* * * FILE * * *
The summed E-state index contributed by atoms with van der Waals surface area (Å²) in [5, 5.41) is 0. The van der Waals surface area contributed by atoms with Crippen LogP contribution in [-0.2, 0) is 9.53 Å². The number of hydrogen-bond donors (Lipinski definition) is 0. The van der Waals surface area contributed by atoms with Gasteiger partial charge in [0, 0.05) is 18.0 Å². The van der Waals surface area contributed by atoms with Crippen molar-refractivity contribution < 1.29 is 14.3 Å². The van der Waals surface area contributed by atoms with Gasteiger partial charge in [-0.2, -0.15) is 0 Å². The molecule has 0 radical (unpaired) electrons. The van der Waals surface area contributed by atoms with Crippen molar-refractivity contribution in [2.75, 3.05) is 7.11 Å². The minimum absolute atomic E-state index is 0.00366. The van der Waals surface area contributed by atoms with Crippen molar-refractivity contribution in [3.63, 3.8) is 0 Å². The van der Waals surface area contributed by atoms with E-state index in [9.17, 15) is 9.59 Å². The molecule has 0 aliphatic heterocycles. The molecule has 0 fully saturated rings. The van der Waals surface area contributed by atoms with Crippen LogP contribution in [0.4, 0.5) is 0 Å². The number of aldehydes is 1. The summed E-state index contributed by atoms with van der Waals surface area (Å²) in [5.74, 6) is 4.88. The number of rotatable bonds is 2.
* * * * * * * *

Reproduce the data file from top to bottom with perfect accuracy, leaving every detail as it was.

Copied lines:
The summed E-state index contributed by atoms with van der Waals surface area (Å²) in [5, 5.41) is 0. The van der Waals surface area contributed by atoms with Crippen LogP contribution in [-0.2, 0) is 9.53 Å². The number of hydrogen-bond donors (Lipinski definition) is 0. The van der Waals surface area contributed by atoms with Gasteiger partial charge in [0, 0.05) is 18.0 Å². The van der Waals surface area contributed by atoms with Crippen molar-refractivity contribution < 1.29 is 14.3 Å². The van der Waals surface area contributed by atoms with Gasteiger partial charge in [-0.2, -0.15) is 0 Å². The molecule has 0 radical (unpaired) electrons. The van der Waals surface area contributed by atoms with Crippen molar-refractivity contribution in [2.75, 3.05) is 7.11 Å². The minimum absolute atomic E-state index is 0.00366. The van der Waals surface area contributed by atoms with Crippen molar-refractivity contribution in [3.63, 3.8) is 0 Å². The van der Waals surface area contributed by atoms with E-state index in [9.17, 15) is 9.59 Å². The molecule has 0 aliphatic heterocycles. The molecule has 0 fully saturated rings. The van der Waals surface area contributed by atoms with Crippen LogP contribution in [0.4, 0.5) is 0 Å². The number of aldehydes is 1. The summed E-state index contributed by atoms with van der Waals surface area (Å²) in [5.74, 6) is 4.88. The number of rotatable bonds is 2.